The upcoming Penn State Berks Science Colloquium will address a topic that is of utmost importance to healthcare professionsals: Confronting Emerging Viral Threats: From HIV/AIDS to Zika. Jose Esparza MD, PhD, of the Global Virus Network (GVN) and University of Maryland School of Medicine, Baltimore, will present this talk on Friday, April 1, 2016, at 1 p.m. in room 5 of the Luerssen Science Building. This event is free and open to the public.
According to the abstract, ?The fight between humans and viruses is old. Historically, epidemics of Smallpox and Yellow Fever devastated populations in The Americas in the sixteenth and seventeenth centuries. In the twentieth century, new viral epidemics emerged (such as Influenza, Polio, HIV/AIDS, Dengue, and others) and we are still struggling to bring them under control. The main weapon used against viral diseases is vaccines. In this regard, the development of a vaccine against HIV/AIDS has been one of the most difficult challenges that medical science is confronting. New viral epidemics continue to emerge, including Ebola, Chikungunya and, more recently, Zika, all originating from Africa. These epidemics have shown that humankind does not appear to be prepared to detect and rapidly respond to emerging viral threats.?
In this talk, Dr. Jose Esparza will argue that today we have the scientific knowledge necessary to gain the fight against viruses, although we may not have the necessary political will to implement the necessary actions. He will explain that the Global Virus Network is an initiative that should protect us from current and future viral epidemics.
Esparza is the recently appointed President of the Global Virus Network (GVN). He is an Adjunct Professor of Medicine at the Institute of Human Virology, University of Maryland School of Medicine.
Born in Maracaibo, Venezuela, Esparza earned his MD degree from the University of Zulia in 1968. In 1974, he earned his PhD from the Department of Virology and Epidemiology of Baylor College of Medicine in Houston, Texas. Esparza then joined the Venezuelan Institute of Scientific Research, in Caracas, where he became Full Professor of Virology, Chief of the Laboratory of Biology of Viruses, and Chair of the Center of Microbiology and Cell Biology.
In 1986, Esparza joined the World Health Organization (WHO) in Geneva, Switzerland, working with several viral diseases with epidemic potential and in 1987 moved to the recently created WHO program on AIDS (UNAIDS), where he became the Coordinator of the joint WHO-UNAIDS HIV Vaccine Initiative. From 2004 to 2014, Esparza worked at the Bill & Melinda Gates Foundation, in Seattle, WA, first as a Senior Advisor on HIV Vaccines and then as Senior Advisor on Vaccines.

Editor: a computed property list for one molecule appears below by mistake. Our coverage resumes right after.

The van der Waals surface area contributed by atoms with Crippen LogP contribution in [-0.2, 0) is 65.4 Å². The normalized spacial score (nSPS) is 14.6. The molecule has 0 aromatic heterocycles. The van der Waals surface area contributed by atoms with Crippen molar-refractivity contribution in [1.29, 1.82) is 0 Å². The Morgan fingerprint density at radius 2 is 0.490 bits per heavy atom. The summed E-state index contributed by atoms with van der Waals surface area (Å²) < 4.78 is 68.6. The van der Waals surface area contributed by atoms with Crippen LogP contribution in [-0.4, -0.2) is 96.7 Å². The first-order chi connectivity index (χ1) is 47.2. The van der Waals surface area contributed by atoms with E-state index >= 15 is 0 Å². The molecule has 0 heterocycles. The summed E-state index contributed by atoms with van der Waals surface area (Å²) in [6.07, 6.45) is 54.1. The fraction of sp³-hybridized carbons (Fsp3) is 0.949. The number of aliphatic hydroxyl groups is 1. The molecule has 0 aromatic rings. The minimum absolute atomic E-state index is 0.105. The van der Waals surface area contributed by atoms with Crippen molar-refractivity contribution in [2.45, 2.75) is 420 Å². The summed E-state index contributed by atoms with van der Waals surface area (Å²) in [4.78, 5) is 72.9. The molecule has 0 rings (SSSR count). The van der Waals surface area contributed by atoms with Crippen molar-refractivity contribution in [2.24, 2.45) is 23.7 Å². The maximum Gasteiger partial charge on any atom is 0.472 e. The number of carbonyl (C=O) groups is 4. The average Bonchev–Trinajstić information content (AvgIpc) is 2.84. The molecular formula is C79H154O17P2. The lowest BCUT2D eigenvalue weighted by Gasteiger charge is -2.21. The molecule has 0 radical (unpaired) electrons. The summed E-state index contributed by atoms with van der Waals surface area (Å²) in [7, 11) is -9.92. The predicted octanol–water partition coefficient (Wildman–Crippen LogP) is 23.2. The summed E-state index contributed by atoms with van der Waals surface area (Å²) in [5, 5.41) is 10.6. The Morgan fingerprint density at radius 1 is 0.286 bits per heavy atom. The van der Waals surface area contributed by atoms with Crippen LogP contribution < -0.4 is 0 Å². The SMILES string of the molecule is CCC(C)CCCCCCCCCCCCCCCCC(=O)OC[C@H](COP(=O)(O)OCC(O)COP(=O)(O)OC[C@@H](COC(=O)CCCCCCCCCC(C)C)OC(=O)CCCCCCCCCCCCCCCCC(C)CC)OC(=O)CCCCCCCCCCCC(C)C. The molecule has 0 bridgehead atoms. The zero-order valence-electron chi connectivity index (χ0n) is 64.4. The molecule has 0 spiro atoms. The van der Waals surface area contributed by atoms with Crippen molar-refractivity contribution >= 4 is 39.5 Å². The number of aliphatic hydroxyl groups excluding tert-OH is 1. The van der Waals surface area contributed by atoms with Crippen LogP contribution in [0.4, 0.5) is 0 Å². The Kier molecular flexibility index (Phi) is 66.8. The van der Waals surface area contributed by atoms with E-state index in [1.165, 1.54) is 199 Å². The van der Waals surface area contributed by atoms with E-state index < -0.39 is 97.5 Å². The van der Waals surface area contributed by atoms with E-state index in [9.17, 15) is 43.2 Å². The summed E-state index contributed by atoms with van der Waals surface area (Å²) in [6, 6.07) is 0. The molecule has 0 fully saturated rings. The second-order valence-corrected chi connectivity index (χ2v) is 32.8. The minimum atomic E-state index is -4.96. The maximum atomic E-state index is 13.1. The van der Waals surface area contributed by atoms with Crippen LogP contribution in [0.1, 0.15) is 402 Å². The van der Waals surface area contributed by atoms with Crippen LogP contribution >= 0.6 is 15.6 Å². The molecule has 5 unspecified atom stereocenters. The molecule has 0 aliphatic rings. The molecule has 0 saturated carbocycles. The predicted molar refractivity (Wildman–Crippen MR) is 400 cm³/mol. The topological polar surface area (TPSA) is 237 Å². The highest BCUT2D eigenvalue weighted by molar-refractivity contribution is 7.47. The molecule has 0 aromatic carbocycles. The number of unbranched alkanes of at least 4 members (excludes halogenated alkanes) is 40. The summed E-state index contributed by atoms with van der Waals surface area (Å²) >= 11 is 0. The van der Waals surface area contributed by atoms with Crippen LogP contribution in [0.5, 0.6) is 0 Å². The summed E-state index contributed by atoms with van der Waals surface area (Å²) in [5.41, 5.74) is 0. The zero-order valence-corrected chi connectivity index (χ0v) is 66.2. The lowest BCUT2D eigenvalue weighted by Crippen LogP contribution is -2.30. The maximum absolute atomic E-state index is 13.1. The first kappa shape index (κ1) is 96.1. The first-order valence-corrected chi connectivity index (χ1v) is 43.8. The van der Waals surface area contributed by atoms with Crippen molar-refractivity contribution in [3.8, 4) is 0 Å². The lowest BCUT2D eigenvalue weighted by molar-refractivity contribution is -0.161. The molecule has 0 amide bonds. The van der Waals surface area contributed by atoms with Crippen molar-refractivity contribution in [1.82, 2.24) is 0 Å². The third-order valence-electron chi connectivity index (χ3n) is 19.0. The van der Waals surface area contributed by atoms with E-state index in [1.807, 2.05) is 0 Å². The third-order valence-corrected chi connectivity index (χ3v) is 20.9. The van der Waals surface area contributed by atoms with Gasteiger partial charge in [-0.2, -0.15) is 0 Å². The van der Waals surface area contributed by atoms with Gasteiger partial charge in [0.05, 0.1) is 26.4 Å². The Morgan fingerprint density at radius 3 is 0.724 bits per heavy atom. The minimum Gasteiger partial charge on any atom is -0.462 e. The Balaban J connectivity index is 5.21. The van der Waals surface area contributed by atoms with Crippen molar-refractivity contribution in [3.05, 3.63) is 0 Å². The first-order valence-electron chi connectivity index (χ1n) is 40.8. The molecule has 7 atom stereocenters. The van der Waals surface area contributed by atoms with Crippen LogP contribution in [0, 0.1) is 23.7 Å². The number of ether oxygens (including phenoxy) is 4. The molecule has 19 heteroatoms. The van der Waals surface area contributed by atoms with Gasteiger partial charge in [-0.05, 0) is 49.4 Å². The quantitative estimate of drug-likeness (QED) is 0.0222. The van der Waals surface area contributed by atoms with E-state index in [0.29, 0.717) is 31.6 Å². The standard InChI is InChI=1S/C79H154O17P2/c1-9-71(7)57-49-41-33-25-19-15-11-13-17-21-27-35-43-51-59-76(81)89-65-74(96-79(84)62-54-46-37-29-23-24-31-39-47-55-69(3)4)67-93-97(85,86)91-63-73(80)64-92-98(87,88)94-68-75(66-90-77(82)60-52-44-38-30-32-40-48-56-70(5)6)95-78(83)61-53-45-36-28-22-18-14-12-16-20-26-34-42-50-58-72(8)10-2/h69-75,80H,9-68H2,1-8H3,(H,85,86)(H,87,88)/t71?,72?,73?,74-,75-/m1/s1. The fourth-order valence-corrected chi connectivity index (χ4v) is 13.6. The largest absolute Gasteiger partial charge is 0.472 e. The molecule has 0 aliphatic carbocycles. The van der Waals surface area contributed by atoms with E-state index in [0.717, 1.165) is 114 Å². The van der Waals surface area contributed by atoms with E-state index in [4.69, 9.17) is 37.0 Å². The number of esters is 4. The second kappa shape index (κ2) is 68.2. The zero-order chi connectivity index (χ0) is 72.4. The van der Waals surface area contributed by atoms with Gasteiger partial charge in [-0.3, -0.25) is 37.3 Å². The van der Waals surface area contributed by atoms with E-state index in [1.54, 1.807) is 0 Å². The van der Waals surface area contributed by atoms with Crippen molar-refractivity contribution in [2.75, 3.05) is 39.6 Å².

Esparza has published more than 180 articles in virology, vaccinology, and AIDS. He is member of the Venezuelan Academy of Medicine and of several scientific advisory boards around the world. He has received several awards, including the 2013 Distinguished Alumnus Award from Baylor College of Medicine, the 2013 Lifetime Achievement Award for Public Service of the Institute of Human Virology, and the 2014 My Hero Award from AID for AIDS in New York.
The Science Division colloquia are of broad and general interest, accessible to a general audience. All students, faculty, and interested members of the Penn State Berks and surrounding community are welcome and encouraged attend.
The next Science Colloquium lecture will be held in conjunction with the fifth annual George J. Losoncy Lecture in Physics and Astronomy. Dr. Paul Mantica, a world-renowned nuclear physical chemist and the Deputy Project Manager of Facility for Rare Isotope Beams, a new scientific user facility for nuclear science at Michigan State University, will give a lecture titled "Facility for Rare Isotope Beams: Current Construction Status and Future Science Opportunities" on Friday, April 8, 2016, from 4:30?5:30 p.m. in the Perkins Student Center Auditorium. This event is free and open to the public, and it will be preceded by a reception in the Freyberger Gallery, in the Perkins Student Center, at 4 p.m., where light refreshments will be served.
For more information, contact the Penn State Berks Science Colloquium Coordinator Dr. Jianbing Qi, Associate Professor of Physics, at 610-396-6132 or via e-mail at [email protected].